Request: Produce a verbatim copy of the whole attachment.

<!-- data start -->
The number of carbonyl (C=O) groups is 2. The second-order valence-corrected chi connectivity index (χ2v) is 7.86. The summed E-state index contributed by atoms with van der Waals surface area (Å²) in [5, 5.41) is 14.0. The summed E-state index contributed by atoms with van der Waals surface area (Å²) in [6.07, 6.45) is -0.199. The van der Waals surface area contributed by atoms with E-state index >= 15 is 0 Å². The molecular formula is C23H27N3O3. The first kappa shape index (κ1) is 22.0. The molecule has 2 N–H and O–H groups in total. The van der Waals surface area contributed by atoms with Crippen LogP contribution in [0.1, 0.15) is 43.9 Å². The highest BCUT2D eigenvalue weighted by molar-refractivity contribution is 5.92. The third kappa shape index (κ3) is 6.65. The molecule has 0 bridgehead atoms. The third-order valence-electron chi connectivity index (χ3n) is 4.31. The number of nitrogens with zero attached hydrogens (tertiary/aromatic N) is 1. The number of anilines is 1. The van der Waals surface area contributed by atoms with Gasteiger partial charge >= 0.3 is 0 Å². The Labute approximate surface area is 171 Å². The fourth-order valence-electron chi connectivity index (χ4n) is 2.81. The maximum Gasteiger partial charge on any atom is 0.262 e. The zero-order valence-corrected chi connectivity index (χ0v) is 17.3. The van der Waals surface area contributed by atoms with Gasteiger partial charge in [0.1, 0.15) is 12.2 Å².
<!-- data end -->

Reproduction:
The number of carbonyl (C=O) groups is 2. The second-order valence-corrected chi connectivity index (χ2v) is 7.86. The summed E-state index contributed by atoms with van der Waals surface area (Å²) in [5, 5.41) is 14.0. The summed E-state index contributed by atoms with van der Waals surface area (Å²) in [6.07, 6.45) is -0.199. The van der Waals surface area contributed by atoms with E-state index >= 15 is 0 Å². The molecular formula is C23H27N3O3. The first kappa shape index (κ1) is 22.0. The molecule has 2 N–H and O–H groups in total. The van der Waals surface area contributed by atoms with Crippen LogP contribution in [0.1, 0.15) is 43.9 Å². The highest BCUT2D eigenvalue weighted by molar-refractivity contribution is 5.92. The third kappa shape index (κ3) is 6.65. The molecule has 0 bridgehead atoms. The third-order valence-electron chi connectivity index (χ3n) is 4.31. The number of nitrogens with zero attached hydrogens (tertiary/aromatic N) is 1. The number of anilines is 1. The van der Waals surface area contributed by atoms with Gasteiger partial charge >= 0.3 is 0 Å². The Labute approximate surface area is 171 Å². The fourth-order valence-electron chi connectivity index (χ4n) is 2.81. The maximum Gasteiger partial charge on any atom is 0.262 e. The zero-order valence-corrected chi connectivity index (χ0v) is 17.3. The van der Waals surface area contributed by atoms with Gasteiger partial charge in [0.1, 0.15) is 12.2 Å².